A woman cannot live by Japanese food alone, so I decided to try Eneko restaurant in the Azabu-Juban area of Roppongi Tokyo. It was a gastronomic Basque restaurant under 3-star Michelin chef Eneko Axta of the famed restaurant Azermundi in Spain. Here takes a slightly more informal approach to dining than the aforementioned restaurant, but it still had distinctive flavors and techniques integrated into his cuisine. The chef de cuisine is Hitoshi Isojima, who underwent intensive training at Azermundi.
The restaurant is in a spacious two-story building. The entrance has a white facade filled with greenery. On arrival, we were escorted into a front bar where we enjoyed a welcome cocktail that was both unique and delicious. We then moved to a different room with three elaborately decorated seafood stations. We had to locate where the actual food was amongst the flora and fauna. They called it the “mar ” part of the menu, where we enjoyed excellent sea urchin, salmon roe and nori, and a talo of shrimp. You could see how local Japanese ingredients were incorporated into the meal. Then we were escorted upstairs to a glass biosphere where we had the “picnic” course. We opened a picnic basket to discover four small bites. The next course led us into another dining room where the course was called “cocina”, and was a stand-up station where we enjoyed the truffle course, which was a truffle meringue, an apple truffle, and the chef’s signature truffle egg. Finally, we were seated at a table overlooking the atrium. The “loreak” course consisted of a stunning leaf, rose and nectar, and dew of herbs, flowers, and txakoli. The piêce de résistance, the “menu” course, delivered four remarkable dishes: a zucchini tartlet, a horse mackerel marinated with sea granita, a tilefish Bilbao style, and a tender wagyu with a truffle sauce.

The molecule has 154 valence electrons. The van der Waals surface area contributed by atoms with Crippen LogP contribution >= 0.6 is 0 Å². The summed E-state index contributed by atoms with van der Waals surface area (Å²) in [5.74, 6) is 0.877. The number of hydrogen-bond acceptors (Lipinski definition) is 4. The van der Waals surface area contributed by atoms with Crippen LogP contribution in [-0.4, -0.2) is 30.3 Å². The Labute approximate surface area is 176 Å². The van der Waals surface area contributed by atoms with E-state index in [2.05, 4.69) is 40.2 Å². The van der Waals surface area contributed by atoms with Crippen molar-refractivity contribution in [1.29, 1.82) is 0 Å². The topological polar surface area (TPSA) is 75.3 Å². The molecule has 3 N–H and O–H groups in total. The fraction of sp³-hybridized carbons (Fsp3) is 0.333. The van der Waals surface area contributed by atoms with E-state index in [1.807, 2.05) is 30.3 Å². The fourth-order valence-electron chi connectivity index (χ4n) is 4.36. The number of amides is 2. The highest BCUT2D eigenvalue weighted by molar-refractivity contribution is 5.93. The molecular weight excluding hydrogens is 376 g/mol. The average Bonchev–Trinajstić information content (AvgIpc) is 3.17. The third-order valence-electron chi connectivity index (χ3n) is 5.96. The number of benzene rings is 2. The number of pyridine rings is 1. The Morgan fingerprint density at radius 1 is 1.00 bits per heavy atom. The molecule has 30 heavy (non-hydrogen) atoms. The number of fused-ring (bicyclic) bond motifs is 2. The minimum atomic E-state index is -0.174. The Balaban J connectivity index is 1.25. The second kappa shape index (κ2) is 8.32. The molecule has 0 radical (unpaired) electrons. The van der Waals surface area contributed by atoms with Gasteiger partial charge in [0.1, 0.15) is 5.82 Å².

Dessert was a grand finale with three exquisite offerings. A pineapple and passion kakigori, a pistachio dessert, and a selection of petits four. Throughout the meal, the chefs demonstrated a sublime refinement and inventiveness that matched the visual spectacle. The food tasted as gorgeous as it looked, and it was an experience that certainly deserved Michelin’s recognition. We were informed that Japanese cuisine usually takes precedence over others in local regard.
Yes, the dining experience was theatrical and had its gimmicky moments, but Eneko was an evening of pure enjoyment and entertainment. It provided a refreshing departure from the traditional Japanese fare we had been indulging in on our trip.